We took mileage notes this day and were on the new paved highway for 24.1 miles from the Puertecitos jcn.. The kilometer markers are from the San Felipe airport road (Km. 0) to El Huerfanito and then change to bigger numbers south of El Huerfanito… as if from Mexicali. The detour off the pavement was near Km. 318… and the older road has been regraded smoother (for highway crews) for another 7.9 miles (almost to Campo Delfines).

The pavement ends just 1.4 miles from the site of Okie’s Landing…

The rough, older road lasts for just 10.4 miles to Papa Fernandez’ road and improves greatly for the remaining 36 miles to Hwy. 1

The military checkpoint, 1.2 miles south of Papa Fernandez’ road was open. It was after 2 pm and the Pemex at Alfonsina’s was closed for siesta (2-4) as before. Because it was now high tide, the airport and driveway to Alfonsina’s was underwater… so we drove to the Rancho Grande beach instead…

Kristi sees Gonzaga Bay for the first time (technically this is Ensenada de San Francisquito, as San Luis Gonzaga Bay is the smaller bay between Papa Fernandez’ and Alfonsina’s… but with a name like that, everyone calls the bigger bay ‘Gonzaga’, as well!
Really high tide!

Eduardo (shirtless) was the man in charge… there were several other men staring at us… the creep factor builds. Eduardo was nice… he tells us the rooms are ‘refrigerated’ (solar power AC) and the rate is $60 (dollars).

Here’s the 60 dollar room:

We are nice and say thank you to Eduardo and book-it-out of there for Baja Cactus in El Rosario!

The first boojum trees are seen 14.4 miles south of the Gonzaga Pemex…

We drive the 33 miles to Cataviña with ease and need to buy 5 gallons (19 liters) of gas to not cut it too close getting to El Rosario. We learn that Alfonso no longer is in the gas selling business and his spot is now manned by Eduardo (yes, another one). The 5 gallon can is full to the brim, so no getting short changed on the quantity. The price was bit more marked up over Pemex than Alfonso sold it for (typically a dollar over Pemex per gallon). but what are you going to do, if you need it? It was $22 dollars for the 5 gallons ($4.40/ gallon) and the Pemex price that day was $2.99/ gallon. It was still appreciated in that they drive 152 miles round-trip to sell gas here!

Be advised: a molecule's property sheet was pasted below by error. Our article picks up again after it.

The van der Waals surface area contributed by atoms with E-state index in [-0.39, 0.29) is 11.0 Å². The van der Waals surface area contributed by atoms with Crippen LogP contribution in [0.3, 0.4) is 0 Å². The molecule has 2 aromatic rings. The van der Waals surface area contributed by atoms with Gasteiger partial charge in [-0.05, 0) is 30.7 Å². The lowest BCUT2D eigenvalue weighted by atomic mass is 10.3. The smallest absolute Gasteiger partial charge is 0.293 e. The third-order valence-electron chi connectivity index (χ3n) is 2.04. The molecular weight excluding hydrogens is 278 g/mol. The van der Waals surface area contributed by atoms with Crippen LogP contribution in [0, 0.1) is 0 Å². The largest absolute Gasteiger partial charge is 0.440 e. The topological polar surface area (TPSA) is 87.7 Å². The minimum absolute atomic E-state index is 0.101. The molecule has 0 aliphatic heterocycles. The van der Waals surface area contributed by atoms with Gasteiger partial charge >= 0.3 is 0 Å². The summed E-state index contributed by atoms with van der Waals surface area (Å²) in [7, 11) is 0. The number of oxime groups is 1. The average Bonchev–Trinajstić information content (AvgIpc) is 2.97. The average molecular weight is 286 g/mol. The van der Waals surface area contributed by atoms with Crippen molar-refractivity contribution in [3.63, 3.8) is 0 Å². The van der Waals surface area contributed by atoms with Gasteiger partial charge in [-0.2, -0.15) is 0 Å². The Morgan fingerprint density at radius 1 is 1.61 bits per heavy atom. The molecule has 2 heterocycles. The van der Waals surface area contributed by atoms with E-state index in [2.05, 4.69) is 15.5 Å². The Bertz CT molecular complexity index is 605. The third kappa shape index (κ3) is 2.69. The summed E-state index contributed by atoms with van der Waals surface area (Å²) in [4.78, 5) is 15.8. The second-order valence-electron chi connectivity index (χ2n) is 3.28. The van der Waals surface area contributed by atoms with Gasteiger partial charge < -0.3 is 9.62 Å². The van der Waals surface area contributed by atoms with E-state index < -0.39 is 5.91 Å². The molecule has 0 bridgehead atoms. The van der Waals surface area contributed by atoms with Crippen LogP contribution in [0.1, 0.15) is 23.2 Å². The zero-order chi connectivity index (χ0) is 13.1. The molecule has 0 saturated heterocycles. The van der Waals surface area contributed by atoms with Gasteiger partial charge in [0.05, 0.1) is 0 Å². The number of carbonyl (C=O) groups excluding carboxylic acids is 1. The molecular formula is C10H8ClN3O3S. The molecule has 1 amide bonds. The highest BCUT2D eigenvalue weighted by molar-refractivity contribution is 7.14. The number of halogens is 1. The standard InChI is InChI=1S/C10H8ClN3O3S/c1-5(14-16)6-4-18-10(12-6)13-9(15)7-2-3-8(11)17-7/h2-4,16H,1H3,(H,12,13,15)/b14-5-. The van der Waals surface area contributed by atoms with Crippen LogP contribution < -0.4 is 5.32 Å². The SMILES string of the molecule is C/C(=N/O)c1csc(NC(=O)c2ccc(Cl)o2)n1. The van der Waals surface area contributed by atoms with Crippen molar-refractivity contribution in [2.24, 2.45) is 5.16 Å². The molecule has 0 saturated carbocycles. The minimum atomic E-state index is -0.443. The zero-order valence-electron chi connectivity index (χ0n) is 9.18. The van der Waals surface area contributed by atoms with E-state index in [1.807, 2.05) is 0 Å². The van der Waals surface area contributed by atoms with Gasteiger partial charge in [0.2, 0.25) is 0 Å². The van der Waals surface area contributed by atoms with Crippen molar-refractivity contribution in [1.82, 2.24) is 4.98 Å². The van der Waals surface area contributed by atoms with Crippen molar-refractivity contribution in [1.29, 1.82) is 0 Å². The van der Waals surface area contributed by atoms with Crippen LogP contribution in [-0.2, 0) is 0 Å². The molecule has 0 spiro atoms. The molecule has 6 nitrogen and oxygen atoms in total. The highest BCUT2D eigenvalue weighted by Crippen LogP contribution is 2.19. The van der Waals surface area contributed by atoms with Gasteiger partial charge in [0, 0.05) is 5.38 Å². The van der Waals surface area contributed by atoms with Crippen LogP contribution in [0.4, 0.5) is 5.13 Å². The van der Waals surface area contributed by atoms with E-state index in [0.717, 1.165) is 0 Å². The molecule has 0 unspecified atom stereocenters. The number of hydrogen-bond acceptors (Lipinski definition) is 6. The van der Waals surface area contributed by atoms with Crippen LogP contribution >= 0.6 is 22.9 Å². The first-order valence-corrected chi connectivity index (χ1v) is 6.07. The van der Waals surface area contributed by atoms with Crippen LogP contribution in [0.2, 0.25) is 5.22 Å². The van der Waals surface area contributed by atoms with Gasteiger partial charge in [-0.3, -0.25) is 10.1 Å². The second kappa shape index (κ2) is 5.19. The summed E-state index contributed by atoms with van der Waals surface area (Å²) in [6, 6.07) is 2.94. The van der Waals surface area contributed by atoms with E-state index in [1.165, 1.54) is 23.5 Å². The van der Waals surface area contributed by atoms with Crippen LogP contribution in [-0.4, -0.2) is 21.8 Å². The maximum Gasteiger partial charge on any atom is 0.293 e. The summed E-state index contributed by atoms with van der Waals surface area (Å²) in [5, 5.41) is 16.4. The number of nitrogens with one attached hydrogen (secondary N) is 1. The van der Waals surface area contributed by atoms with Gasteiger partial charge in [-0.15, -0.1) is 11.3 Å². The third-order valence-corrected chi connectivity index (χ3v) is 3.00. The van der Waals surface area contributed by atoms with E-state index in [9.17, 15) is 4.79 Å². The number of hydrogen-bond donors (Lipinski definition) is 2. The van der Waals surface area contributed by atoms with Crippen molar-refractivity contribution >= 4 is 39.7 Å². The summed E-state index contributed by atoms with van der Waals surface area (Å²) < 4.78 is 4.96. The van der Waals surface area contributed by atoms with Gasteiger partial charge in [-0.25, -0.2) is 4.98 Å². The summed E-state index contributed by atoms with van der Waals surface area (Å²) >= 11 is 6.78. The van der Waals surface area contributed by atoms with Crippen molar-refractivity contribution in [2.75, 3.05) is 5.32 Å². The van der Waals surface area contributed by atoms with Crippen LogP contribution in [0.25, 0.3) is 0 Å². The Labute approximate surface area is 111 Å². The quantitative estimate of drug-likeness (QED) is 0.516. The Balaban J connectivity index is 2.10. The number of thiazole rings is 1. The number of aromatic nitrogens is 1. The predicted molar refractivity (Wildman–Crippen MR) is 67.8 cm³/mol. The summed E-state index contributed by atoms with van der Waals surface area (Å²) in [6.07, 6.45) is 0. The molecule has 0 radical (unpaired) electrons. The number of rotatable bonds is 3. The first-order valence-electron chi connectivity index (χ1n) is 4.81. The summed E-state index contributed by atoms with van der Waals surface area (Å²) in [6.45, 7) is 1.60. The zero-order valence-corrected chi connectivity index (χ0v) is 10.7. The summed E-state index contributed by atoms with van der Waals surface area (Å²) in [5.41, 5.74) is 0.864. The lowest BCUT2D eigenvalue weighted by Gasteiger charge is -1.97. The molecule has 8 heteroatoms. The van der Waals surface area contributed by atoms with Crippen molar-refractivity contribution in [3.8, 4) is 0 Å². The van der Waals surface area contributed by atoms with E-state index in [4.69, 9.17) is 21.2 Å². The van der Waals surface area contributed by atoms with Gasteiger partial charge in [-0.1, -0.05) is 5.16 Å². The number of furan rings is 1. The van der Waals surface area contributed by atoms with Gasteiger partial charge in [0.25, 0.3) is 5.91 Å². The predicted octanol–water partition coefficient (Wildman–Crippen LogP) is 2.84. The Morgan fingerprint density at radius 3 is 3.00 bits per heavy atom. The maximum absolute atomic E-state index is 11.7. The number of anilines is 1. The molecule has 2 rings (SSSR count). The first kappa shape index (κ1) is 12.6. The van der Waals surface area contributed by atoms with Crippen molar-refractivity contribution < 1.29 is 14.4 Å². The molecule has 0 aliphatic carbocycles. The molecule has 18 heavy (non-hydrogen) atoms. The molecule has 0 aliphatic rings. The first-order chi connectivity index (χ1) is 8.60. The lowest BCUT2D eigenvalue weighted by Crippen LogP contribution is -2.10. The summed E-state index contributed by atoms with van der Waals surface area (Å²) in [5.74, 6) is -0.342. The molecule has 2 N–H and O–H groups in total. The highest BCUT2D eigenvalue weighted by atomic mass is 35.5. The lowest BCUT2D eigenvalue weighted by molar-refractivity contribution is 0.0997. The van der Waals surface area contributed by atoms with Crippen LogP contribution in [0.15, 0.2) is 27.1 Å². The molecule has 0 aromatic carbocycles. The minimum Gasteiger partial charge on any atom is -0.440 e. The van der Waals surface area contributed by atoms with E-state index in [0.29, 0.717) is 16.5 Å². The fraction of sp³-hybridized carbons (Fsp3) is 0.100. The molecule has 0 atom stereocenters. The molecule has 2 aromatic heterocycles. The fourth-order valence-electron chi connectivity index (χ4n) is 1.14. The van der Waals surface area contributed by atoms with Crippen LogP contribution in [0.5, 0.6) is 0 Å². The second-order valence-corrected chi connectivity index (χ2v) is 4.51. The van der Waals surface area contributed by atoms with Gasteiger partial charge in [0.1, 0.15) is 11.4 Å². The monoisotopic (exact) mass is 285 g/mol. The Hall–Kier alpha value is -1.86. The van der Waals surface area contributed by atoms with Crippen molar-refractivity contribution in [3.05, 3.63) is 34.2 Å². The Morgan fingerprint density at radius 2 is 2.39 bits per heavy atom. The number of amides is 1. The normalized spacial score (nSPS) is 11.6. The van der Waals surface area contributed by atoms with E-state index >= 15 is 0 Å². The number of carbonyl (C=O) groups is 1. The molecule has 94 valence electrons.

On to El Rosario… with a stop at Km. 105 to get close to some cactus:

We arrive at Baja Cactus to get a room secured (we had a reservation for the following night, not this night!). Then we drive out to Ed’s Baja’s Best Restaurant and Bar for his outstanding Tequila Sunrises, with fresh squeezed orange juice! For dinner we go to Hugo’s Tacos Misión and have stuffed baked potatoes… YUM!

Monday we will have a great, relaxing day showing Kristi some sites in the area (Mission, Punta Baja, La Bocana, La Lobera)

The first El Rosario mission site (1774-1802) is just a block off the highway between Hugo’s Tacos Mision and Mama Espinoza’s, up on the hillside… Kristi isn’t as excited about missions as I am, so we pass #1 take her to the second mission site (1802-1832) next to the road to Punta Baja, in the twin town of El Rosario de Abajo, across the river and west 2 miles from El Rosario de Arriba.

Punta Baja

La Bocana Beach

LA LOBERA (KM. 47.5 & 3 miles west) July 4, 2011

Monday afternoon we returned to El Rosario from La Bocana beach (5 miles) along the north (2WD) road and filled up the gas tank at Baja Cactus Pemex (8.93 pesos per liter, 11.30 pesos per dollar= $2.99 per gallon).